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D&D: How Ravenloft Was Born – Prime

4 Minute Read
Mar 17
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The mists of Ravenloft are about as iconic as it gets when it comes to horror and D&D. But where does Ravenloft come from? Let’s find out.

Vampires have been around since 1st Edition in Dungeons & Dragons, but right up until the latter days of the mid-80s, they hadn’t really made as big a splash as some of the other undead creatures. Liches and skeleton lords and demiliches offered a much more creative challenge for the early D&D writers. So why, then, is the most famous vampire in D&D also responsible for the birth of a whole horror world? What changed?

When Ravenloft was born it was the confluence of a number of factors–not the least of which was the goldmine that TSR had struck with their campaign setting supplements. Players were hungry for new worlds to adventure in, and Ravenloft was exactly that. People love horror and all its trappings no matter what–but Ravenloft begins some eight years before its first publishing, when one of the co-creators of Dragonlance, Tracy Hickman, comes to work for TSR.

Tracy and Laura Hickman first started working on adventure modules. These were the grist that kept the mills of TSR turning, and the Hickmans were no strangers to producing adventures, but where the Hickmans stand out was in what they wanted out of Dungeons & Dragons. The game was, as you might imagine, quite popular within the ranks of TSR, but one evening, as the story goes, Hickman came back from “a disappointing session of Dungeons & Dragons.”

One of the big problems Hickman had had was running through a dungeon where they came across a vampire in a random dungeon filled with oozes, goblins, zombies, and other familiar dungeon dressing. So both Hickmans put the work in to create a vampiric villain with more of an impact in the world.

Funnily enough, Strahd’s popularity might be because he wasn’t intended to be played in Dungeons & Dragons. Which is an object lesson in how far D&D has come. 1st Edition, especially, was all about fighting monsters and acquiring loot and leveling up. It had more in common with games like Diablo than, say, Dragon Age, to draw a more modern comparison. But the Hickmans had a long-standing Halloween game, and so, Strahd von Zarovich was born.

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When he says “I am ancient, I am the land,” he really means it. He came about before Ravenloft. They had designed their own game system called Vampyr, but when the Hickmans were hired on to TSR, they were charged with adapting their popular vampire villain to a proper adventure module. And so they released the infamous Module 16: Ravenloft.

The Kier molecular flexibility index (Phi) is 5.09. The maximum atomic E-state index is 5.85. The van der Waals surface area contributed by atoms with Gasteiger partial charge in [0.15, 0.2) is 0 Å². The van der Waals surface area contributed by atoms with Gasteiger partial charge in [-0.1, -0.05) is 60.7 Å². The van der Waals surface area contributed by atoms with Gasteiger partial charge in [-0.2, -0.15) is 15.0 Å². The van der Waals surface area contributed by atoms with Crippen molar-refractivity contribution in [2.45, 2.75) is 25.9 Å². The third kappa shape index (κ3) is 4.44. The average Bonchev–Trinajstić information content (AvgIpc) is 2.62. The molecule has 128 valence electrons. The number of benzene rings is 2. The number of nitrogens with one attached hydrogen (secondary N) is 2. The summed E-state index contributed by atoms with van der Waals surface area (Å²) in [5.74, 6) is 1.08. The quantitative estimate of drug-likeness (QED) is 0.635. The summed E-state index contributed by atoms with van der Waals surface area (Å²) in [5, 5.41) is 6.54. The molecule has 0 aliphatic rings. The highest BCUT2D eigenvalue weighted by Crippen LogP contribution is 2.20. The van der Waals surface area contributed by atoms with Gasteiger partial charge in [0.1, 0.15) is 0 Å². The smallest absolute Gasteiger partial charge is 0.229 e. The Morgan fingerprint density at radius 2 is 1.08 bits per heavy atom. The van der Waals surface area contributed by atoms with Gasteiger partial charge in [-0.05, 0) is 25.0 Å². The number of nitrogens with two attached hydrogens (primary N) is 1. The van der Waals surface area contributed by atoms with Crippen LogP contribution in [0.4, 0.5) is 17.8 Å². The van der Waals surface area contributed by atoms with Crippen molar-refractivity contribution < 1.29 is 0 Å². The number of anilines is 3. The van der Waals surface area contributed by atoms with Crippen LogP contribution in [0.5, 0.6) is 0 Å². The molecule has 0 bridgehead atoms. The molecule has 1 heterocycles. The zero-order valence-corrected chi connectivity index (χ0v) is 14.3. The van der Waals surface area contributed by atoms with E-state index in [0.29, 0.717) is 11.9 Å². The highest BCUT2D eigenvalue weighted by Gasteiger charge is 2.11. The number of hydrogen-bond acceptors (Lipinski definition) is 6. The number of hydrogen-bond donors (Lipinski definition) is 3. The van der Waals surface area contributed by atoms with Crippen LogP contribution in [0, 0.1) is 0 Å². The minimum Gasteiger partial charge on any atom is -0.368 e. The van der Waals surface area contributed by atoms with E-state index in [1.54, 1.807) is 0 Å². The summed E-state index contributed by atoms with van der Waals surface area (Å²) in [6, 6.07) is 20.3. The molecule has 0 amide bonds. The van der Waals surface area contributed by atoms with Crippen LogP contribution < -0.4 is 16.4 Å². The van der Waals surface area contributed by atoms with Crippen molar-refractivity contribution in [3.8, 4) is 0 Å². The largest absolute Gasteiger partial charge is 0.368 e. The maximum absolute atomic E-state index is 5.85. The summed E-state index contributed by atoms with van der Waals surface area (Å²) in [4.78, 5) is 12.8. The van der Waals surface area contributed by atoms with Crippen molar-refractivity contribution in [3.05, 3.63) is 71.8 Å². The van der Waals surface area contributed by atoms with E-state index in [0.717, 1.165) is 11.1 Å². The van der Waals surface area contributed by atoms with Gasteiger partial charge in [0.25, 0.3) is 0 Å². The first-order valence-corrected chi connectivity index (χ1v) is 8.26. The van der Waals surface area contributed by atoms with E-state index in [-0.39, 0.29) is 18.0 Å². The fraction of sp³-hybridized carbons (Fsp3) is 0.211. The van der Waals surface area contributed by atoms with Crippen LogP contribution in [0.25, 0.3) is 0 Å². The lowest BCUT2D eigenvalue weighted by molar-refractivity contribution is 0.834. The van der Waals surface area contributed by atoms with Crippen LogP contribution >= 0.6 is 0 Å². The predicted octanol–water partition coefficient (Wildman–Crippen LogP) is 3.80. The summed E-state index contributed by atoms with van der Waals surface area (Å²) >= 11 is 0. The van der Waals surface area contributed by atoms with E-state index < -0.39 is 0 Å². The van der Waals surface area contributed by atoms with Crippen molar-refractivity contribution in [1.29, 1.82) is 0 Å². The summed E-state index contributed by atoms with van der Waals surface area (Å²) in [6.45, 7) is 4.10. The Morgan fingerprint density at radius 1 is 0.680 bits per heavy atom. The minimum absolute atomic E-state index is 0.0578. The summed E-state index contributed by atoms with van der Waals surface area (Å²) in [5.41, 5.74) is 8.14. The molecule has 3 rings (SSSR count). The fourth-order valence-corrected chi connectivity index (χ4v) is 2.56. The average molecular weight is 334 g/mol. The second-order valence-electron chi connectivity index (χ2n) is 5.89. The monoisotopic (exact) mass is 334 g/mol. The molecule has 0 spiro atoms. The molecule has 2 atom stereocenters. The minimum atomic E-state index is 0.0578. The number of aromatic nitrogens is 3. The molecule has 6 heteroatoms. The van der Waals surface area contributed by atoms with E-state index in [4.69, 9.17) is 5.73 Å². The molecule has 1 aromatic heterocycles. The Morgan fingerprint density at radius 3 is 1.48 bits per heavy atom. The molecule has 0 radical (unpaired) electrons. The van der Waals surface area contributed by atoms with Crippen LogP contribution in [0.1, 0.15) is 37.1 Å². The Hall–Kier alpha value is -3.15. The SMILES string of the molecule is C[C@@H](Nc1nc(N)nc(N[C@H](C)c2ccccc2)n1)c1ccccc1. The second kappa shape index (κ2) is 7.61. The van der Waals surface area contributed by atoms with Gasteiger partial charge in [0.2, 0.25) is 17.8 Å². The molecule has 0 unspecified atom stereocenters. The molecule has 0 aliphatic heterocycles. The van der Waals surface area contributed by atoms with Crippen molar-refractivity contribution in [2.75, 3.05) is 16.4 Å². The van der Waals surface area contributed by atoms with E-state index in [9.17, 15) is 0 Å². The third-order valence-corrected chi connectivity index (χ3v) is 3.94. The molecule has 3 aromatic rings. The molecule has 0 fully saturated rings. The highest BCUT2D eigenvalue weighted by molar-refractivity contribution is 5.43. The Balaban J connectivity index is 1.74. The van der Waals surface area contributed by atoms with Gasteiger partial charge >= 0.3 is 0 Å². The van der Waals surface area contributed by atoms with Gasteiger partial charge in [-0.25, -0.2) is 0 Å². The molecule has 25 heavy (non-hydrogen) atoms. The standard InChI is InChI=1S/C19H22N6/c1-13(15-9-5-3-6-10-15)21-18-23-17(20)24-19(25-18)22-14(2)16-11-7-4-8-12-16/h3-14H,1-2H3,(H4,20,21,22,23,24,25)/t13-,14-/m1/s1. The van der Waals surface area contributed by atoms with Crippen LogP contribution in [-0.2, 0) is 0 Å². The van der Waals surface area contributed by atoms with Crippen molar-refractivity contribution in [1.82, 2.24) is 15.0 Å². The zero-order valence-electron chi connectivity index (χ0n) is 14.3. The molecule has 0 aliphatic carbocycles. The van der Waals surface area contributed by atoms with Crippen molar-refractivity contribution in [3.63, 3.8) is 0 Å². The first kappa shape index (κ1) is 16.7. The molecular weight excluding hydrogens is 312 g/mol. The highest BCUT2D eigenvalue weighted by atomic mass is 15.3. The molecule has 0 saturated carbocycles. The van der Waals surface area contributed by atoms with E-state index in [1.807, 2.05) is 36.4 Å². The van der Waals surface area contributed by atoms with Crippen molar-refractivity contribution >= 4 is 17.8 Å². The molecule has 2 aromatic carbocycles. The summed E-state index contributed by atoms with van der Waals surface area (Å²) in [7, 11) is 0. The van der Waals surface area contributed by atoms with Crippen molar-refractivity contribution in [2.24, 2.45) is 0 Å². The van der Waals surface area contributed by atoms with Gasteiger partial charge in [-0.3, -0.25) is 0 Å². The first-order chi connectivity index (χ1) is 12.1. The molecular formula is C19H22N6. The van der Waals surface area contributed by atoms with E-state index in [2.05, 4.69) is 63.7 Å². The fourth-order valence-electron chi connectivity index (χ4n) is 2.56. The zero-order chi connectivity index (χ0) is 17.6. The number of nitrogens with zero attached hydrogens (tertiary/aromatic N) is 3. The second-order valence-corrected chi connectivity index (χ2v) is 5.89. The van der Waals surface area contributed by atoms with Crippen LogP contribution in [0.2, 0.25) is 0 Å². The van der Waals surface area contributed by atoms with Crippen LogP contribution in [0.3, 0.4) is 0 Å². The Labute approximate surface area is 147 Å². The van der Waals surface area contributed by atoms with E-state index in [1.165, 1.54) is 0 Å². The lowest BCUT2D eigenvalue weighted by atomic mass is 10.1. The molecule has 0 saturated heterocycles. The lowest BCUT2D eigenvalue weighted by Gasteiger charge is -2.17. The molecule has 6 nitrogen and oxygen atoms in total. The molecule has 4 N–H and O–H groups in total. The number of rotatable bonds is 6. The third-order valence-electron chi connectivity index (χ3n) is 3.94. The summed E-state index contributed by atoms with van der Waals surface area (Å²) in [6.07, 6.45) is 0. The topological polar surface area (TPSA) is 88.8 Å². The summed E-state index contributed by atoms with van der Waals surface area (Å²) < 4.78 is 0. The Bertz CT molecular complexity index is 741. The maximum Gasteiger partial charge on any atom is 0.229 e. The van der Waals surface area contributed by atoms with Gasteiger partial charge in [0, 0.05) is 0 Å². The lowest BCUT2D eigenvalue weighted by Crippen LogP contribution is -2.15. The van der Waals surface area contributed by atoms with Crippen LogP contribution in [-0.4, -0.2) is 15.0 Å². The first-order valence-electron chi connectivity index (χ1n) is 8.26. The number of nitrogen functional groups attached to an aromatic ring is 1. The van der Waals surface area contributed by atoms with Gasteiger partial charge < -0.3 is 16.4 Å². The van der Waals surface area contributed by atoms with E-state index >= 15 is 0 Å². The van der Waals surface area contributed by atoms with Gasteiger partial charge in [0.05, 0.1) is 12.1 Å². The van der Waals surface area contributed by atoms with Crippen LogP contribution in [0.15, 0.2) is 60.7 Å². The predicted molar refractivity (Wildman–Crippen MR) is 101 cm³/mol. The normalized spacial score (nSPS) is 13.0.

In 1983, Ravenloft introduced the world to Strahd von Zarovich. It’s very much what you’ve come to expect from vampiric stories–the players are tasked with keeping a young Barovian woman, Ireena Kolyana away from “the devil Strahd” who is ever in search of the reincarnation of his lost love, and the object of both his obsession and torment, Tatyana.

Strahd was the first time D&D had had an arch villain. Sure, there had been popular villains before, but Strahd was the first to really make a name for himself. He had his own sort of agency, and was a force like no other. Not just an evil cleric whose goal is to find treasure, or whatever, Strahd wanted what he wanted.

And the initial release was popular enough to warrant a second module, The House on Gryphon Hill, which once again featured the villain Strahd in a weird sort of Jekyll and Hyde kind of situation. But. This adventure was much less popular. And Ravenloft had faded into the background for a time. Until 1990 rolled around, and 2nd Edition D&D was growing fast and furious and looking for campaign settings.

Here came Strahd von Zarovich once more, along with a whole Gothic horror gauntlet in Ravenloft: Realm of Terror.

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Only now Ravenloft had morphed from the original gloomy realm meant to be tucked away in whatever corner of the world into the ‘demiplane of dread’ which featured many such pocket dimensions, and allowed Strahd to exist alongside evil liches, mad scientists, mummies, and more.

The rest, as they say, is history.

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